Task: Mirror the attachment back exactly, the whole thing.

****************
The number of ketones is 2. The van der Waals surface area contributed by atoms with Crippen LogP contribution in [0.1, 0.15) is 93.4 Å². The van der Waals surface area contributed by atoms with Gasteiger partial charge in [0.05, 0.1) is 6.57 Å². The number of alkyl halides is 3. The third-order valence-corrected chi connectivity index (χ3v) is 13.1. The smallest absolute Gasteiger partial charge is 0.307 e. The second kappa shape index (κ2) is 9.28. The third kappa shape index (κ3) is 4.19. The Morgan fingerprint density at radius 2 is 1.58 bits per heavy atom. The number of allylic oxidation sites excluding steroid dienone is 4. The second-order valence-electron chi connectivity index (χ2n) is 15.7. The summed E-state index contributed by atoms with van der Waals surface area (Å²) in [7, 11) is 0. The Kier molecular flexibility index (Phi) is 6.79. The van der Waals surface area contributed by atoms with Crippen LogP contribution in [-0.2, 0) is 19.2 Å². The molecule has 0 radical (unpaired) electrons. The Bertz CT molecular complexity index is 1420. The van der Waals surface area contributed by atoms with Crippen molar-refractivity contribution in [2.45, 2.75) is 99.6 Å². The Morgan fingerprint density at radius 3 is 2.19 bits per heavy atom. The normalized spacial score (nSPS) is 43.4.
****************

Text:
The number of ketones is 2. The van der Waals surface area contributed by atoms with Crippen LogP contribution in [0.1, 0.15) is 93.4 Å². The van der Waals surface area contributed by atoms with Gasteiger partial charge in [0.05, 0.1) is 6.57 Å². The number of alkyl halides is 3. The third-order valence-corrected chi connectivity index (χ3v) is 13.1. The smallest absolute Gasteiger partial charge is 0.307 e. The second kappa shape index (κ2) is 9.28. The third kappa shape index (κ3) is 4.19. The Morgan fingerprint density at radius 2 is 1.58 bits per heavy atom. The number of allylic oxidation sites excluding steroid dienone is 4. The second-order valence-electron chi connectivity index (χ2n) is 15.7. The summed E-state index contributed by atoms with van der Waals surface area (Å²) in [7, 11) is 0. The Kier molecular flexibility index (Phi) is 6.79. The van der Waals surface area contributed by atoms with Crippen LogP contribution in [-0.2, 0) is 19.2 Å². The molecule has 0 radical (unpaired) electrons. The Bertz CT molecular complexity index is 1420. The van der Waals surface area contributed by atoms with Crippen molar-refractivity contribution in [2.45, 2.75) is 99.6 Å². The Morgan fingerprint density at radius 3 is 2.19 bits per heavy atom. The normalized spacial score (nSPS) is 43.4.